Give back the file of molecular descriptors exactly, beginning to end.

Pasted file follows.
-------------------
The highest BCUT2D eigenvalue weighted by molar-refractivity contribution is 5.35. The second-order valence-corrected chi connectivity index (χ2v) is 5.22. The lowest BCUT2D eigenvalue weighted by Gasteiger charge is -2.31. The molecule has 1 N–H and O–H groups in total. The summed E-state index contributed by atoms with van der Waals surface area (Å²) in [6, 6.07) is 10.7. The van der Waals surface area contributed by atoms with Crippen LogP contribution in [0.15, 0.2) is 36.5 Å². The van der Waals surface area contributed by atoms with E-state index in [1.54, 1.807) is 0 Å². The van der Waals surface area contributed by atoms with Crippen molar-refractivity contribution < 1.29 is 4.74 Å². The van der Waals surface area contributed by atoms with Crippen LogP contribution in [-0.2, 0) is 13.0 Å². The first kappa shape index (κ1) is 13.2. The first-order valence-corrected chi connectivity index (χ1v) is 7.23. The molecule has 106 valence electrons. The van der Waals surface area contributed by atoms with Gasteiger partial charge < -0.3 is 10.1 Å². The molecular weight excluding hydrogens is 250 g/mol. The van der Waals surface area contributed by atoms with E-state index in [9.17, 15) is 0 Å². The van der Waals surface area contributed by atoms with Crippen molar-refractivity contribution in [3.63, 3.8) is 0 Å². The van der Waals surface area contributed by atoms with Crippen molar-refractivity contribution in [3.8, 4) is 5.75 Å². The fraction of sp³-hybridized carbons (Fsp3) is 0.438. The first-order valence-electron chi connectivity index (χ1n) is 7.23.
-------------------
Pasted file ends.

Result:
The highest BCUT2D eigenvalue weighted by molar-refractivity contribution is 5.35. The second-order valence-corrected chi connectivity index (χ2v) is 5.22. The lowest BCUT2D eigenvalue weighted by Gasteiger charge is -2.31. The molecule has 1 N–H and O–H groups in total. The summed E-state index contributed by atoms with van der Waals surface area (Å²) in [6, 6.07) is 10.7. The van der Waals surface area contributed by atoms with Crippen LogP contribution in [0.15, 0.2) is 36.5 Å². The van der Waals surface area contributed by atoms with E-state index in [1.54, 1.807) is 0 Å². The van der Waals surface area contributed by atoms with Crippen molar-refractivity contribution < 1.29 is 4.74 Å². The van der Waals surface area contributed by atoms with Crippen LogP contribution in [-0.2, 0) is 13.0 Å². The first kappa shape index (κ1) is 13.2. The first-order valence-corrected chi connectivity index (χ1v) is 7.23. The molecule has 106 valence electrons. The van der Waals surface area contributed by atoms with Gasteiger partial charge < -0.3 is 10.1 Å². The molecular weight excluding hydrogens is 250 g/mol. The van der Waals surface area contributed by atoms with E-state index in [9.17, 15) is 0 Å². The van der Waals surface area contributed by atoms with Crippen molar-refractivity contribution in [3.63, 3.8) is 0 Å². The van der Waals surface area contributed by atoms with Crippen molar-refractivity contribution in [3.8, 4) is 5.75 Å². The fraction of sp³-hybridized carbons (Fsp3) is 0.438. The first-order valence-electron chi connectivity index (χ1n) is 7.23.